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Rescue Groups: Avoid Impulse Pet Purchases; Stick to Chocolate Bunnies

Animal rescue organizations say rabbits should not be impulse purchases. (Hans Splinter/Flickr)
Animal rescue organizations say rabbits should not be impulse purchases. (Hans Splinter/Flickr)
April 12, 2017

DES MOINES, Iowa - A real, live bunny may seem like a cute, cuddly Easter gift for child, but animal-welfare groups are cautioning Iowans to stick to the chocolate ones.

Susan Mangold of the Columbus House Rabbit Society in Ohio said she co-founded the "Make Mine Chocolate" campaign 15 years ago as a way to reduce the number of rabbits coming into their care, especially when they were an impulse purchase.

"They go into a pet store around Easter," she said, "and there are these adorable little baby bunnies, and who can resist a baby anything? The reality is, rabbits can live eight to 10 years or longer. They're a much more demanding, more high-maintenance pet than most people understand."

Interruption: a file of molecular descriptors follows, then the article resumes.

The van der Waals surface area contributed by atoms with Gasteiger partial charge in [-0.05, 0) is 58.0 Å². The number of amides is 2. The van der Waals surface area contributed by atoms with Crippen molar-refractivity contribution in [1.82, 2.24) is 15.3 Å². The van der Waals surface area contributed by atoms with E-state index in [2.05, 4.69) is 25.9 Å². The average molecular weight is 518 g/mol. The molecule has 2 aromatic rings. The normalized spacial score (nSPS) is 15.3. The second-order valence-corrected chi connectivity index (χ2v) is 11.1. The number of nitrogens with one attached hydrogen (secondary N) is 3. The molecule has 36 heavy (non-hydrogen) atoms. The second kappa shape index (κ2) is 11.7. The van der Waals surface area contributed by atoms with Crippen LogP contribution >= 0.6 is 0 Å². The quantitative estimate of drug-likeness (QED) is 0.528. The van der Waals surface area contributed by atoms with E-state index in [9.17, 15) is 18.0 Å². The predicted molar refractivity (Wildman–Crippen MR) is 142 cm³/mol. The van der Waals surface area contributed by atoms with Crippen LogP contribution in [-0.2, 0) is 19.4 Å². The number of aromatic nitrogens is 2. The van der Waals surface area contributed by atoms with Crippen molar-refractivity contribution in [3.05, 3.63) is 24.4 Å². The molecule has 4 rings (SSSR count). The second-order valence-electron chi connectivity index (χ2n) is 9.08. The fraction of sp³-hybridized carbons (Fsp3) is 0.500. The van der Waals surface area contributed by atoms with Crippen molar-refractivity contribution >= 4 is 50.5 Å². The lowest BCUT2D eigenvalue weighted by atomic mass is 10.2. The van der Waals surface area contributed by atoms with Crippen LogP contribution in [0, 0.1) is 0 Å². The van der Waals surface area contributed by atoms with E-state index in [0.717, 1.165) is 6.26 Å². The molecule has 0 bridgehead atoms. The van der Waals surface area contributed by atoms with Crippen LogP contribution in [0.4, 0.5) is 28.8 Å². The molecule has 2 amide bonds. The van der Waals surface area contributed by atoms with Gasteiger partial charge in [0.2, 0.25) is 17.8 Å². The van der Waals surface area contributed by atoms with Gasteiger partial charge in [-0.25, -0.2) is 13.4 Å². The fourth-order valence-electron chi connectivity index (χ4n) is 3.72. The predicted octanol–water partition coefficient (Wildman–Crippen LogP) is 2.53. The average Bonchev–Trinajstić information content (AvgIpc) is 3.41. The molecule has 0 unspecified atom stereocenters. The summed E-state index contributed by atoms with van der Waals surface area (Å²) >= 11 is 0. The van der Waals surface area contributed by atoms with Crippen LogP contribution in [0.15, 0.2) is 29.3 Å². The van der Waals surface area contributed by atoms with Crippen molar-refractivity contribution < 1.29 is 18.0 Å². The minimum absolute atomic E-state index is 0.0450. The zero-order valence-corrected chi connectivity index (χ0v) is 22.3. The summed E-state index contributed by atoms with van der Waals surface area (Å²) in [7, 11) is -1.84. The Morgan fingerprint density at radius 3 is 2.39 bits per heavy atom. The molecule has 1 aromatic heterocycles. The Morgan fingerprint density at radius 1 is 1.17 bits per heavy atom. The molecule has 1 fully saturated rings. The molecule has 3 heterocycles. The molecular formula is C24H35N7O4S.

After Easter, Mangold said, local animal-rescue groups often are inundated with rabbits whose owners decide they don't want them. Her message, she said, is that animals aren't disposable, and she recommended that Iowans stick to chocolate bunnies.

Tom Colvin, executive director of the Animal Rescue League of Iowa, noted that bunnies can make great pets, but they may not be the right fit for every family. He strongly urged that folks do their homework.

"All pets do require quite a bit of care and specialized care, so it's always recommended that they research all of the needs - the medical needs, the dietary needs, the level of time and housing, and all those types of things," he said. "Take that into account before getting a bunny."

If the new owner of a bunny is struggling, Mangold said, a local rabbit-rescue organization can help by either offering support so the animal can stay in the home or locating a foster family.

"Certainly, they need to reach out and see if they can get some assistance," she said. "The absolute last thing they want to do is dump the animal outside. That is a certain death, because a domestic rabbit is completely unprepared to look after itself in the wild."

Mangold said an estimated four out of every five bunnies given as Easter gifts are abandoned or die in less than a year.

Mary Kuhlman, Public News Service - IA